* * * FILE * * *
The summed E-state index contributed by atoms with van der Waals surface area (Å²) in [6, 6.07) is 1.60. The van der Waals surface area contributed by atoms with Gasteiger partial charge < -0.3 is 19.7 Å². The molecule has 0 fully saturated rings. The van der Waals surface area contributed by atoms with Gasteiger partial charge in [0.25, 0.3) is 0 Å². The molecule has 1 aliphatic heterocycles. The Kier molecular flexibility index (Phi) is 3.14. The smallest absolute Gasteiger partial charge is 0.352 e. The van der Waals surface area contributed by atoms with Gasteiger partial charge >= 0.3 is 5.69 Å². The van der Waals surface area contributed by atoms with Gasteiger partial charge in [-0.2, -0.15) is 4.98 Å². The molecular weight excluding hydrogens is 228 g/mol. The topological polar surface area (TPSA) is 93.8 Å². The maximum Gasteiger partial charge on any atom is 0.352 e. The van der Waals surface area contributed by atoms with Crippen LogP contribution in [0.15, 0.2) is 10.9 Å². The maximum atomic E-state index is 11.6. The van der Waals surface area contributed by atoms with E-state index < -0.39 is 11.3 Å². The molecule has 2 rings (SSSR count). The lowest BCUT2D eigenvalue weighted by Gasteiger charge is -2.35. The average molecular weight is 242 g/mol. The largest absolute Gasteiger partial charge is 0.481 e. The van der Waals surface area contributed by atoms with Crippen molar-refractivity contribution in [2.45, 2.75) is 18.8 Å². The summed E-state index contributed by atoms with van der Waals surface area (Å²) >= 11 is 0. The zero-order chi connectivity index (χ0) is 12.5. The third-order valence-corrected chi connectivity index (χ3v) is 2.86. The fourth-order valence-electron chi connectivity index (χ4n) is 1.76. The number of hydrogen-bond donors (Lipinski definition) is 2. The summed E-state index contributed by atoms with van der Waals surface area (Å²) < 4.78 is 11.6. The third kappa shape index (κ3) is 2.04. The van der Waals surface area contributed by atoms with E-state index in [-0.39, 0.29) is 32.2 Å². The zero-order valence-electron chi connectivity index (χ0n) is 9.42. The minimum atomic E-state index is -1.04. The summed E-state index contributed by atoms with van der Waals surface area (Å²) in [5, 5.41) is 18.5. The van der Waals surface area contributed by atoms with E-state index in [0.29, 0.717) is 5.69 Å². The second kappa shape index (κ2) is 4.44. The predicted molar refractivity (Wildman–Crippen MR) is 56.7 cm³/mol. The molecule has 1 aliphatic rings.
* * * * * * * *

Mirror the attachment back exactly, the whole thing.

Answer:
The summed E-state index contributed by atoms with van der Waals surface area (Å²) in [6, 6.07) is 1.60. The van der Waals surface area contributed by atoms with Gasteiger partial charge < -0.3 is 19.7 Å². The molecule has 0 fully saturated rings. The van der Waals surface area contributed by atoms with Gasteiger partial charge in [0.25, 0.3) is 0 Å². The molecule has 1 aliphatic heterocycles. The Kier molecular flexibility index (Phi) is 3.14. The smallest absolute Gasteiger partial charge is 0.352 e. The van der Waals surface area contributed by atoms with Gasteiger partial charge >= 0.3 is 5.69 Å². The van der Waals surface area contributed by atoms with Gasteiger partial charge in [-0.2, -0.15) is 4.98 Å². The molecular weight excluding hydrogens is 228 g/mol. The topological polar surface area (TPSA) is 93.8 Å². The maximum Gasteiger partial charge on any atom is 0.352 e. The van der Waals surface area contributed by atoms with Crippen LogP contribution in [0.15, 0.2) is 10.9 Å². The maximum atomic E-state index is 11.6. The van der Waals surface area contributed by atoms with E-state index < -0.39 is 11.3 Å². The molecule has 2 rings (SSSR count). The lowest BCUT2D eigenvalue weighted by Gasteiger charge is -2.35. The average molecular weight is 242 g/mol. The largest absolute Gasteiger partial charge is 0.481 e. The van der Waals surface area contributed by atoms with Crippen molar-refractivity contribution in [2.45, 2.75) is 18.8 Å². The summed E-state index contributed by atoms with van der Waals surface area (Å²) >= 11 is 0. The zero-order chi connectivity index (χ0) is 12.5. The third-order valence-corrected chi connectivity index (χ3v) is 2.86. The fourth-order valence-electron chi connectivity index (χ4n) is 1.76. The number of hydrogen-bond donors (Lipinski definition) is 2. The summed E-state index contributed by atoms with van der Waals surface area (Å²) < 4.78 is 11.6. The third kappa shape index (κ3) is 2.04. The van der Waals surface area contributed by atoms with E-state index in [-0.39, 0.29) is 32.2 Å². The zero-order valence-electron chi connectivity index (χ0n) is 9.42. The minimum atomic E-state index is -1.04. The summed E-state index contributed by atoms with van der Waals surface area (Å²) in [5, 5.41) is 18.5. The van der Waals surface area contributed by atoms with E-state index in [0.29, 0.717) is 5.69 Å². The second kappa shape index (κ2) is 4.44. The predicted molar refractivity (Wildman–Crippen MR) is 56.7 cm³/mol. The molecule has 1 aliphatic rings.